Redefining Disability Question 1

Each Wednesday, I post my response to a question from the Redefining Disability Challenge. This is my response to the first question posed in the Redefining Disability Challenge. I am not looking ahead to future questions, so I may inadvertently address some topics which will come up in later questions. This first question is really four questions and I will answer all components of the challenge.

Q – What is your experience with disability? Do you have disabilities? Do you have loved ones who live with disabilities? Do you work with people who have disabilities?

Disability has always been a part of my life. I was diagnosed at the age of three with a form of muscular dystrophy. Actually, I was misdiagnosed the first time around. For the first half of my life, I thought I had Charcot-Marie-Tooth (CMT) disease. CMT, also known as peroneal muscular atrophy, is a disorder which affects the peripheral nerves. These nerves are outside the brain and spinal cord. They relay nerve signals to the muscles and sensory organs in the limbs.

When I was twenty-two I was correctly diagnosed as having a form of Spinal Muscular Atrophy (SMA). SMA is a motor neuron disease and affects the part of the nervous system responsible for controlling voluntary muscle movement. There are different types of SMA. Doctors tell me I have some symptoms of Type 2 but my progression more closely resembles Type 3. Medical professionals have offered genetic testing but at this point, testing will not make a difference in my daily life so I have decided not to pursue any further investigation into my diagnosis.

I was able to walk until I was twenty years old. In May 1994 I had surgery to fuse my left ankle so I would not have to live with chronic pain. The surgery left me in a cast for the next three months. Despite four additional months of intensive physical therapy, I was not able to regain the strength to walk again. I knew there would come a time when I would require a wheelchair for all of my daily mobility. I was not prepared for it to happen during my senior year of college. I dealt with it as I usually deal with unpleasant declines in my physical ability – by ignoring it and pushing away those friends who encouraged me to attend to my emotional and mental health. I’m glad they stuck with me and were forgiving.

I began using a power wheelchair in 2002. This change made a huge difference in my ability to engage with the world around me because I no longer spent all of my energy propelling my chair and battling inclines. I began to use personal assistance at home in 2007. I manage my own care using Consumer Directed Personal Assistance (CDPA). Instead of being dependent on a homecare or nursing agency to control my life, CDPA allows me to recruit, train, supervise and manage the staff I choose. This self-directed model of care allows me to live as independently as possible, in the community where I belong.

I have many friends and some family members who live with a variety of disabilities. As my family members age, they are facing some of the challenges of adjusting to reduced mobility or the need to alter their daily routines. This has brought about some meaningful and eye-opening conversations about what it means to be independent when one relies on others for assistance.

I am not typical when one looks at disability statistics in the United States in an important aspect. I have been employed full time continuously since November 1996. According to the American Community Survey, a US Census Bureau Survey, only 20.9 percent of non-institutionalized persons of working age (21-64 years) with a disability in the United States were employed full time in 2012, the most recent year for which numbers are available. Compare that number to the 56.4 percent of non-disabled persons of working age who are employed full time. In other words, nearly 80 percent or four out of every five persons with disabilities between the age of 21-64 are NOT employed full time. The numbers in some states are even more stark – like West Virginia where only 15.3 percent of working age persons with disabilities report full time employment lasting for a year. The percentage in my home state of New York is 20.1. You can see the numbers for yourself at the Disability Statistics website created by the Employment and Disability Institute at Cornell University. The reasons for this gap are many, and I am hopeful future questions will permit me to address these.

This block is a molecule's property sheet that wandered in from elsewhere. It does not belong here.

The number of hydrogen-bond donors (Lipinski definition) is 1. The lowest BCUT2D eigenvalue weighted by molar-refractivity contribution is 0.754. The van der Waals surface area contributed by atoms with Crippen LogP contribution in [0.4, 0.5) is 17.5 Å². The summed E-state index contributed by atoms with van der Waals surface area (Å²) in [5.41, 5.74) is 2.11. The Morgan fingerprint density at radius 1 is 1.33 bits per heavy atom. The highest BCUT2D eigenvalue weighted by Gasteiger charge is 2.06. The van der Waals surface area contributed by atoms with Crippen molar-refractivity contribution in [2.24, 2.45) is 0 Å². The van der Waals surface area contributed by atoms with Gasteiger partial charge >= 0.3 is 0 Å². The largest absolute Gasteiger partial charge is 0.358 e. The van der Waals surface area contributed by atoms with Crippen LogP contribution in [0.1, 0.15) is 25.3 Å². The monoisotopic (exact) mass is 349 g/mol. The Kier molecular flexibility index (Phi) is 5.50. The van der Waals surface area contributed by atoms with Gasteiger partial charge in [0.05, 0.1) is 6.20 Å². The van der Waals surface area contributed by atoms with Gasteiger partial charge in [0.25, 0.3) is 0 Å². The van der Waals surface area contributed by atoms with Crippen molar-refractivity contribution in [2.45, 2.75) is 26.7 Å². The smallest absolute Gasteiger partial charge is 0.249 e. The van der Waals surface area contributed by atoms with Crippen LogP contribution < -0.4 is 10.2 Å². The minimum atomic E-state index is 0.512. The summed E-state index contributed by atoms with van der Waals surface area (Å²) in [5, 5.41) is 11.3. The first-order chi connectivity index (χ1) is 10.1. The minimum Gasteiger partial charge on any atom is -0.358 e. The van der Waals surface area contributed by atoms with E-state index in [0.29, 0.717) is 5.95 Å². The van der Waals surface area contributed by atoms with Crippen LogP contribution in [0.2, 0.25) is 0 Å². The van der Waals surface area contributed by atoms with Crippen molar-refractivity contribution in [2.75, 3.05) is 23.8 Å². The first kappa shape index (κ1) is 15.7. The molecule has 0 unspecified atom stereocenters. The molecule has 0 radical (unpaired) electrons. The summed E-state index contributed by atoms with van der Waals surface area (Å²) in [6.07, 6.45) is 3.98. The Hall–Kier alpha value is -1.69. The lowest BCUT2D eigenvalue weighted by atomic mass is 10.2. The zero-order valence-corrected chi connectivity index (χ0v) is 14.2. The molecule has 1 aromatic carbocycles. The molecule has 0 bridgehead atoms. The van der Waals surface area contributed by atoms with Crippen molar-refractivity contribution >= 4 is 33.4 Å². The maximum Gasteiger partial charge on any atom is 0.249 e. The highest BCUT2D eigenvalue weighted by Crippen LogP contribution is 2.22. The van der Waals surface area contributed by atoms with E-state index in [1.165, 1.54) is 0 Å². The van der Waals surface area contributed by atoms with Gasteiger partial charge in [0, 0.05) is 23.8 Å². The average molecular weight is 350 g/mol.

All of my full time employment has been related to disability in some way. I am a licensed speech-language pathologist and worked in geriatric rehabilitation for the first ten years of my career. I then worked in a public health program tasked with improving health and wellness for persons with disabilities and creating a more inclusive public health infrastructure. I am now employed by a disability related nonprofit organization. My job is to educate, communicate and advocate for CDPA as an alternative to the traditional medical model of homecare. I encounter a variety of disabilities in my daily professional life.

My personal and professional life experiences with disability make me a stronger advocate. My exposure has provided me with empathy towards others of all abilities. The peer support I have gained over the years has been beneficial to my success navigating challenges and obstacles. I also revel in knowing I belong to the only minority group anyone can join at any time – and if you live long enough chances are you will join “my group” as incidence of disability increases with age. I can never be Asian. I can never be Black. I am not a lesbian. But anyone can end up disabled, temporarily or permanently. When I advocate, I am not seeking access for just me but access for all.